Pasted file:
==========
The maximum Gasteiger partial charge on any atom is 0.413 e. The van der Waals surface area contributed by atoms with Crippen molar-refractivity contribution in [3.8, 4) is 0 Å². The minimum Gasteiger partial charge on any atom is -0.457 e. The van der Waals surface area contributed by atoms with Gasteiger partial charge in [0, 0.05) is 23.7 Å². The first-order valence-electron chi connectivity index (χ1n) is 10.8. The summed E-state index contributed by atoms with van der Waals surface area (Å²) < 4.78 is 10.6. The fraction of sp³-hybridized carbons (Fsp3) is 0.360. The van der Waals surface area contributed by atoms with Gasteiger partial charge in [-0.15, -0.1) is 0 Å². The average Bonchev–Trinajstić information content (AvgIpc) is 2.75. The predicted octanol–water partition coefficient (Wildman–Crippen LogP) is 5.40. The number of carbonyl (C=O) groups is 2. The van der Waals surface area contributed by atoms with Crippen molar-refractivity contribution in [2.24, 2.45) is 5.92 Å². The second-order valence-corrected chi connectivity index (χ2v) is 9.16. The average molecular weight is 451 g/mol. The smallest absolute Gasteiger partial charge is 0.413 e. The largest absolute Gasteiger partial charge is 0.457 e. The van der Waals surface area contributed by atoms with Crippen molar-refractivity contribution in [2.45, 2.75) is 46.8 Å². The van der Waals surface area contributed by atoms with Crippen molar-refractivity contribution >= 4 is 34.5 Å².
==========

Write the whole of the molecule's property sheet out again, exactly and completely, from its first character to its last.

The maximum Gasteiger partial charge on any atom is 0.413 e. The van der Waals surface area contributed by atoms with Crippen molar-refractivity contribution in [3.8, 4) is 0 Å². The minimum Gasteiger partial charge on any atom is -0.457 e. The van der Waals surface area contributed by atoms with Gasteiger partial charge in [0, 0.05) is 23.7 Å². The first-order valence-electron chi connectivity index (χ1n) is 10.8. The summed E-state index contributed by atoms with van der Waals surface area (Å²) < 4.78 is 10.6. The fraction of sp³-hybridized carbons (Fsp3) is 0.360. The van der Waals surface area contributed by atoms with Gasteiger partial charge in [-0.15, -0.1) is 0 Å². The average Bonchev–Trinajstić information content (AvgIpc) is 2.75. The predicted octanol–water partition coefficient (Wildman–Crippen LogP) is 5.40. The number of carbonyl (C=O) groups is 2. The van der Waals surface area contributed by atoms with Crippen molar-refractivity contribution in [2.24, 2.45) is 5.92 Å². The second-order valence-corrected chi connectivity index (χ2v) is 9.16. The average molecular weight is 451 g/mol. The smallest absolute Gasteiger partial charge is 0.413 e. The largest absolute Gasteiger partial charge is 0.457 e. The van der Waals surface area contributed by atoms with Crippen molar-refractivity contribution in [2.45, 2.75) is 46.8 Å². The van der Waals surface area contributed by atoms with Crippen molar-refractivity contribution >= 4 is 34.5 Å².